Boys with Purpose club

Quote of the Week   —   Posted on March 15, 2016

Boys with Purpose club

Raymond Nelson, a student support specialist at Memminger Elementary School in downtown Charleston, teacher Kenneth Joyner and the “Boys with Purpose” club.

“When was the last time you saw someone fighting in a tuxedo?”
Raymond Nelson, a student support specialist who created club “Boys with Purpose” to teach students life lessons (Note: Mr. Nelson originally named it the Young Gentlemen’s Club, but re-named it “Boys With Purpose.”)

A counselor at a Lowcountry school in Charleston, South Carolina is helping young boys become young gentlemen.

Every Wednesday nearly 60 students at Memminger Elementary dress for success and meet for the Boys with Purpose club.

Raymond Nelson is the student support specialist at Memminger Elementary in Downtown Charleston. He works with at-risk children and over winter break thought of an idea to teach his students life lessons.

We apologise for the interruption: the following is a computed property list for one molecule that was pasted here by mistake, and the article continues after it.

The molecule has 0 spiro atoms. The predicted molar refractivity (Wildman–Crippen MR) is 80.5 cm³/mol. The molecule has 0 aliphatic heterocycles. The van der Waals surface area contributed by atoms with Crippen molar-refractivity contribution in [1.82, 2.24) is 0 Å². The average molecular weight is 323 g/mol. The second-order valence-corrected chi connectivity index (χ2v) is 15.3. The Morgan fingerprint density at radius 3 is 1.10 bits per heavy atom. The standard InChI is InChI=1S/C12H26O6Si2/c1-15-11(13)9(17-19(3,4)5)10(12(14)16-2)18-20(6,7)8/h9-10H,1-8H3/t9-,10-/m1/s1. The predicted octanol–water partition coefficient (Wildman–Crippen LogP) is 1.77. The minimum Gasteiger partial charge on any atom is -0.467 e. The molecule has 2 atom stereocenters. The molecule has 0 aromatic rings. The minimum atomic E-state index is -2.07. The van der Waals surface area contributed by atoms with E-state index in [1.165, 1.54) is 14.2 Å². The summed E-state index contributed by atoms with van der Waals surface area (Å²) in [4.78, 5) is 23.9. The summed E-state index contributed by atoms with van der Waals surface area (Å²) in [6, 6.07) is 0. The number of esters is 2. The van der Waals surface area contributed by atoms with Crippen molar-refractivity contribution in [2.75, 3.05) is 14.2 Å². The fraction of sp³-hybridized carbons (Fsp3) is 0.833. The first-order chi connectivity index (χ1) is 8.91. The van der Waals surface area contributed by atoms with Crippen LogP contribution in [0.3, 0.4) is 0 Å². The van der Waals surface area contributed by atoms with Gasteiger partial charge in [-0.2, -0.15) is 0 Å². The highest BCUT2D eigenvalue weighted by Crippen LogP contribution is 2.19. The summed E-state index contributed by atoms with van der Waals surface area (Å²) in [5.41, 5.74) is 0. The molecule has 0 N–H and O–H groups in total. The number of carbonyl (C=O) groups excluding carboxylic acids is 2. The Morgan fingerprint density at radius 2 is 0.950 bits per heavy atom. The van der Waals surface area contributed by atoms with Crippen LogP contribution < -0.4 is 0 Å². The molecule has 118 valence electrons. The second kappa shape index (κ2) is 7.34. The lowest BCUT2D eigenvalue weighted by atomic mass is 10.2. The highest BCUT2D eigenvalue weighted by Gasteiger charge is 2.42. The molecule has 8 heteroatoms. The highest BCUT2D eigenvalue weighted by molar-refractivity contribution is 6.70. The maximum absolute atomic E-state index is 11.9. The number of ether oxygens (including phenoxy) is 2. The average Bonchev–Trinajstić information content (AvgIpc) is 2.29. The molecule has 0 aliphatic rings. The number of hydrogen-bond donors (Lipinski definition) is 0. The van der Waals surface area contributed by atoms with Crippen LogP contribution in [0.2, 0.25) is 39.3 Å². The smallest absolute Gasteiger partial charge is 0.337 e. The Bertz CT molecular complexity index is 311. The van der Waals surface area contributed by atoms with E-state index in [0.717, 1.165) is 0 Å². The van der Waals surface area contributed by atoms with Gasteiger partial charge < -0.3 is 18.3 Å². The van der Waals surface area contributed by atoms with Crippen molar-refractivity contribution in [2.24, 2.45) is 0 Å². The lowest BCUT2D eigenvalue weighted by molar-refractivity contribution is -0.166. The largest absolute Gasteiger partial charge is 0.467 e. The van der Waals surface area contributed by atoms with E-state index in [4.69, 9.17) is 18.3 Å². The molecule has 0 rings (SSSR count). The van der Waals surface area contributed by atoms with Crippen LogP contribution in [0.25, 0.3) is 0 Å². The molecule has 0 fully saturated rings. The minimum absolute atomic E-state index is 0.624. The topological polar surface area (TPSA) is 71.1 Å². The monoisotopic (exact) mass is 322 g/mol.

“I was thinking maybe if I have the boys dress for success,” Nelson said. “When was the last time you saw someone fighting in a tuxedo?”

The motto of Boys with Purpose is “Look good, feel good, do good.”

Every Wednesday, dozens of first through fifth graders walk into class in their Sunday’s best.

“They like the reaction of walking up to classrooms and say, ‘Oh, you look so nice and handsome,’ they just love it,” Nelson said.

Nelson keeps a stash of donated jackets, vests and ties at school for kids who don’t have their own.

“A lot of my students perform well when they know someone cares about them,” Nelson said.

Each week they discuss a new topic like how to shake hands, make eye contact, open doors and address their elders.

Nelson says because some of the younger boys are still at the age where they consider girls to have cooties, he bases his lessons and examples off how they would treat sisters, mothers and their teachers.

“I know a lot of them struggle because a lot of them don’t have men at home, so I just want them to grow up and think of the things that I teach them,” Nelson said.

At his mother’s request, Nelson himself joined a similar group as a child. “It helped me to be a better man and I could spread the knowledge to the young boys,” Nelson said.

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